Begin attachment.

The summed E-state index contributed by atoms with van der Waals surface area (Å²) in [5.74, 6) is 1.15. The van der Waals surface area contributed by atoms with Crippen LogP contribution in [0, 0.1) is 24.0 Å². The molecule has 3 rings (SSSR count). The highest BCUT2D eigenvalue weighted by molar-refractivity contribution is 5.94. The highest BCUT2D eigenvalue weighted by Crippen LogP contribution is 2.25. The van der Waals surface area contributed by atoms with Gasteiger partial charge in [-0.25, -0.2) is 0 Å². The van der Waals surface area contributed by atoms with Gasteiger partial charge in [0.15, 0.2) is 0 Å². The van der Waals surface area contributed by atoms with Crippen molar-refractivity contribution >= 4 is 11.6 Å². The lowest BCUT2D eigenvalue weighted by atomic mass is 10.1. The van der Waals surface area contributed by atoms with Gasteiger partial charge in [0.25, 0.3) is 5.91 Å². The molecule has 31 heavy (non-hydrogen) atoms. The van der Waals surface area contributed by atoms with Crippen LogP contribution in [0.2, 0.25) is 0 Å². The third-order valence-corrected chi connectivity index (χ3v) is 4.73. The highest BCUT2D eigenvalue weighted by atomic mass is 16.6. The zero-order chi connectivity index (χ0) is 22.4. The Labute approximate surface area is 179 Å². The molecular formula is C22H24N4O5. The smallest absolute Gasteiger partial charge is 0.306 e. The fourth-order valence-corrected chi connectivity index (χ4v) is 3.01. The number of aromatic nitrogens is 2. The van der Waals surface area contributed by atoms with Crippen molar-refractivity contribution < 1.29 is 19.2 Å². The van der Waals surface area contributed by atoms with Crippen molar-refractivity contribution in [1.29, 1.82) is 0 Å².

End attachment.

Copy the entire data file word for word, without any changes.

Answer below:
The summed E-state index contributed by atoms with van der Waals surface area (Å²) in [5.74, 6) is 1.15. The van der Waals surface area contributed by atoms with Crippen LogP contribution in [0, 0.1) is 24.0 Å². The molecule has 3 rings (SSSR count). The highest BCUT2D eigenvalue weighted by molar-refractivity contribution is 5.94. The highest BCUT2D eigenvalue weighted by Crippen LogP contribution is 2.25. The van der Waals surface area contributed by atoms with Gasteiger partial charge in [-0.25, -0.2) is 0 Å². The van der Waals surface area contributed by atoms with Gasteiger partial charge in [0.15, 0.2) is 0 Å². The van der Waals surface area contributed by atoms with Crippen molar-refractivity contribution >= 4 is 11.6 Å². The lowest BCUT2D eigenvalue weighted by atomic mass is 10.1. The van der Waals surface area contributed by atoms with Gasteiger partial charge in [0.25, 0.3) is 5.91 Å². The molecule has 31 heavy (non-hydrogen) atoms. The van der Waals surface area contributed by atoms with Crippen LogP contribution in [0.2, 0.25) is 0 Å². The third-order valence-corrected chi connectivity index (χ3v) is 4.73. The highest BCUT2D eigenvalue weighted by atomic mass is 16.6. The zero-order chi connectivity index (χ0) is 22.4. The Labute approximate surface area is 179 Å². The molecular formula is C22H24N4O5. The smallest absolute Gasteiger partial charge is 0.306 e. The fourth-order valence-corrected chi connectivity index (χ4v) is 3.01. The number of aromatic nitrogens is 2. The van der Waals surface area contributed by atoms with Crippen molar-refractivity contribution < 1.29 is 19.2 Å². The van der Waals surface area contributed by atoms with Crippen molar-refractivity contribution in [1.29, 1.82) is 0 Å².